Although you won’t see anything new until the action moves to earth I echo BioWare’s recommendation that you load a save right before the final assault on Cerberus’ HQ. Doing this locks-in your Effective Military Strength (EMS) score of course, but BioWare have kindly lowered the requirements to unlock all the endings from 5000-odd points to a more modest 3100. What this means you can now get all the EMS you need purely in single-player like BioWare originally promised, so don’t worry about busting a gut in multiplayer before jumping into the DLC. Unless you really want to that is: it is a fun little game mode.

Pre-rendered cinematics of the battle for Earth comprise the lion’s share of the DLC’s whopping file-size. Considering a lot of people probably haven’t re-played the end of Mass Effect 3 a lot they’re easily-missed, so keep an ear out for the new dialogue from Lance “Hack it out” Henriksen that accompanies most of them. As far as I could tell everything else up to the final charge on the beam that teleports you to the Citadel remained unchanged so you’ll have to endure that hellish Brute and Banshee clusterfuck all over again.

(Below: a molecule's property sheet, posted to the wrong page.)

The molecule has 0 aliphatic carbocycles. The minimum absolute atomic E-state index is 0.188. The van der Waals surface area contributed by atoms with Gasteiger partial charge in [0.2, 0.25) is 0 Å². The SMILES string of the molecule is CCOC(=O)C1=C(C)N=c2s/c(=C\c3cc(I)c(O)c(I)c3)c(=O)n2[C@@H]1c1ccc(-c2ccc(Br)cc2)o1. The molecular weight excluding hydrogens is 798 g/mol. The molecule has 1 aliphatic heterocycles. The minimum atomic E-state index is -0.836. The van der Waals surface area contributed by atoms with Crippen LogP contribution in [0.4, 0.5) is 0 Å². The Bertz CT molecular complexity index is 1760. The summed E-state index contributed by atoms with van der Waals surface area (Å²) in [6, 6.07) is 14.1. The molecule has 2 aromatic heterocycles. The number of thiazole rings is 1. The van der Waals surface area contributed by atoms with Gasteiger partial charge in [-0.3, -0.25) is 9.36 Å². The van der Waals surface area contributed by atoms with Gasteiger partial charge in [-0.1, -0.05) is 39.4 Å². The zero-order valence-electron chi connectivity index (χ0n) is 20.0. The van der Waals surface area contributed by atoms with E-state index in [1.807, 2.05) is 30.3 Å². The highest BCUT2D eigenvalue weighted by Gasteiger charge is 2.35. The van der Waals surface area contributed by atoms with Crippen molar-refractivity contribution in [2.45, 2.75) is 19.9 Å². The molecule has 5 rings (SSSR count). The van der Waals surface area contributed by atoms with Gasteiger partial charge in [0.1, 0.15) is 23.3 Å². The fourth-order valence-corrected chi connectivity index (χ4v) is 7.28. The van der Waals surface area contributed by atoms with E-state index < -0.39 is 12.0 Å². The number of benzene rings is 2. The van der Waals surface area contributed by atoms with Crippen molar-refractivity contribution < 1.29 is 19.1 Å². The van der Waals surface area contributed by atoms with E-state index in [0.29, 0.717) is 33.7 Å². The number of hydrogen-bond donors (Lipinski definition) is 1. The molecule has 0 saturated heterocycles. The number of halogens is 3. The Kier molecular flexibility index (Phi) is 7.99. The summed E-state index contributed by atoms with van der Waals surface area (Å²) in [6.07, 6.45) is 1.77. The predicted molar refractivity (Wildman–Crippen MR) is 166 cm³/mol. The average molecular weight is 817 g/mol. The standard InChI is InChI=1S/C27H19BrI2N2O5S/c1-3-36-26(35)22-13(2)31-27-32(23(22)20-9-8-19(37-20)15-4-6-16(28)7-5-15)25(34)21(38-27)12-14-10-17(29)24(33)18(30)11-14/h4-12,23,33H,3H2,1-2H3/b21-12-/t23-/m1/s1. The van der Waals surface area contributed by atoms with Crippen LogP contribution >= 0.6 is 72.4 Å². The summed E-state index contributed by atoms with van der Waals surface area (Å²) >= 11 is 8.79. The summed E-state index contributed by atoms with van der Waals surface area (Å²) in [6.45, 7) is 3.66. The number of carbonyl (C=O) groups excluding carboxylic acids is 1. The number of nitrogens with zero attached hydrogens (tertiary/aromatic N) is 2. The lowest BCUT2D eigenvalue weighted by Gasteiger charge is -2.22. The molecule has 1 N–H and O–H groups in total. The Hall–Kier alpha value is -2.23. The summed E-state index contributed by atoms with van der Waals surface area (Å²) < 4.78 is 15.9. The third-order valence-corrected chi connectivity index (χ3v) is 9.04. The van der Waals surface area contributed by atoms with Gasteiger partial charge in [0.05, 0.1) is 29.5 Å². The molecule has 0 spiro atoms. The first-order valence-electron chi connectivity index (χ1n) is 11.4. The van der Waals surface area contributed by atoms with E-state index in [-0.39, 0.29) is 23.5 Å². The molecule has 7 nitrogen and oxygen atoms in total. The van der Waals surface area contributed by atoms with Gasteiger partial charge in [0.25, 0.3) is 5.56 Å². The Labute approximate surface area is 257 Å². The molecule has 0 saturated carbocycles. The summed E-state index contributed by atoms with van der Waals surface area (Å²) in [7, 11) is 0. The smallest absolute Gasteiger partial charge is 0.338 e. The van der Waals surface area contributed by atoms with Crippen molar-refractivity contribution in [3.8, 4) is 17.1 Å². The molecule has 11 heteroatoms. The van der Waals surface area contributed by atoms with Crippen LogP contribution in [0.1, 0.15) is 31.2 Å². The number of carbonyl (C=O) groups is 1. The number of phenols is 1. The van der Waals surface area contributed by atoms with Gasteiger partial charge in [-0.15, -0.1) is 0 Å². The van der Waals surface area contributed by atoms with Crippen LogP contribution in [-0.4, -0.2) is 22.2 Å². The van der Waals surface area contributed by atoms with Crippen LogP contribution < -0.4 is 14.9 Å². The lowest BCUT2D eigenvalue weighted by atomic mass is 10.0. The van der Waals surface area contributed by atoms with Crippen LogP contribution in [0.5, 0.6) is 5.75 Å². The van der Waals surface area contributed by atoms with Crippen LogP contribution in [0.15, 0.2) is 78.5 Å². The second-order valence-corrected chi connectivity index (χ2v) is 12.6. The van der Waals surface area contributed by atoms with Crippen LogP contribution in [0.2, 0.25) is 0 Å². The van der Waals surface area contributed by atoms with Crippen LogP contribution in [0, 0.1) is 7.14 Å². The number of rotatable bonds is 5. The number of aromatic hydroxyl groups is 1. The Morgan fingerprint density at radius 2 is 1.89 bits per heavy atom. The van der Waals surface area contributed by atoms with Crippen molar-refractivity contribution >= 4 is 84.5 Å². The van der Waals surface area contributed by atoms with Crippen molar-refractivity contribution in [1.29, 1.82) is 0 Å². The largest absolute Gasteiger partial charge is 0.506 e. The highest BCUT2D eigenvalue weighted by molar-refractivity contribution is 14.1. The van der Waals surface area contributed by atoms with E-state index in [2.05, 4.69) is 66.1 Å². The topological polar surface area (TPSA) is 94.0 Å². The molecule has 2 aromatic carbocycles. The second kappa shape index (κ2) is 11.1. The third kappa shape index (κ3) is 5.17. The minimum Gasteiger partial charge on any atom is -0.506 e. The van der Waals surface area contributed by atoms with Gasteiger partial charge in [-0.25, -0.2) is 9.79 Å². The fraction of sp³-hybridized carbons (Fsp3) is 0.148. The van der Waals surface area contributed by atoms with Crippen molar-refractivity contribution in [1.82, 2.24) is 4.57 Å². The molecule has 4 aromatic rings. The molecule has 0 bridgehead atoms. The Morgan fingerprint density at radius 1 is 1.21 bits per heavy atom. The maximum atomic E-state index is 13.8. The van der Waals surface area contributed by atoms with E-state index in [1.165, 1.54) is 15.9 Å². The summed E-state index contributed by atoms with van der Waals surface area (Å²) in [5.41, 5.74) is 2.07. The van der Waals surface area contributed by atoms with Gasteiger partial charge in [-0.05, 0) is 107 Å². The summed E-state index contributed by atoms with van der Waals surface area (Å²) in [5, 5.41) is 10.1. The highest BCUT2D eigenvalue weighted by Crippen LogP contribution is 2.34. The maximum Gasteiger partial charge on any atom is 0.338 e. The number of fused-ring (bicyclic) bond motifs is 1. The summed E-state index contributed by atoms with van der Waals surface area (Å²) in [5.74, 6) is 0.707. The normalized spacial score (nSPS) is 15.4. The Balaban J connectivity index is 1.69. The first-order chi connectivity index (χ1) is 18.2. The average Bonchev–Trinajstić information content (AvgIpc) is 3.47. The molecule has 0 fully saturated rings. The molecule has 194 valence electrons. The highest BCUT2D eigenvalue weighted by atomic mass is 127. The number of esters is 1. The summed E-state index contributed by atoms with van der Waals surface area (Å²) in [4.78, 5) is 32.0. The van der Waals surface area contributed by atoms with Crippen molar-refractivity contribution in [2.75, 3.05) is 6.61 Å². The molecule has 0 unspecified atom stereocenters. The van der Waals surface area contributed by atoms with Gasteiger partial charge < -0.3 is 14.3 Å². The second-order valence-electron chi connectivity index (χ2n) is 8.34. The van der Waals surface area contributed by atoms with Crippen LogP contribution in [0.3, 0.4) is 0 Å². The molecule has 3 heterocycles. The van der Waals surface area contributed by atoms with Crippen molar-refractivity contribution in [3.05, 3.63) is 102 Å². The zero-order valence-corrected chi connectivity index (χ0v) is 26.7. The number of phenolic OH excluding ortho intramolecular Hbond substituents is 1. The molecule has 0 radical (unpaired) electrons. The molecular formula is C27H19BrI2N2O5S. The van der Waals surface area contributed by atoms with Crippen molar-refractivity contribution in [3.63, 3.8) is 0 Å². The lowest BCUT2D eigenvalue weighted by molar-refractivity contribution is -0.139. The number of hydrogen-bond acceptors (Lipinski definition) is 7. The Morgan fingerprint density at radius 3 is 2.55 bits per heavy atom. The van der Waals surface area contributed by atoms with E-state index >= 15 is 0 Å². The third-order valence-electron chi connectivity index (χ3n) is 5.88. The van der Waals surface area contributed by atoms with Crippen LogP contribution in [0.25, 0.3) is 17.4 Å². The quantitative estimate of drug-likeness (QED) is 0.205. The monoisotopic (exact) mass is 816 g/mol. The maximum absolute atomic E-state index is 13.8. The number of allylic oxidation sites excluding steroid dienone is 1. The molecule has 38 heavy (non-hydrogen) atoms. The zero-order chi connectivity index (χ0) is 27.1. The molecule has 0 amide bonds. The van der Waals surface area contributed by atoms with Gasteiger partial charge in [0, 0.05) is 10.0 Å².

The first big addition you’ll notice is the arrival of the Normandy part-way during the charge to pick up your two team-mates after they’re critically wounded, while an indifferent Harbinger looks on with nary a shrug. I guess perfect immortal machines get tunnel vision when they’re incinerating humans like ants under a magnifying glass. It would’ve made more sense for the Normandy to come in cannons blazing, even if it only stuns Harbinger long enough to make the pickup and leave. As-is it feels a bit silly but it’s nothing to really rage about. If your Shepard has a love interest then bring them along for the beam rush or you’ll miss out on a short but sweet little final goodbye, where you can be mushy as the mushiest mush or quite the opposite.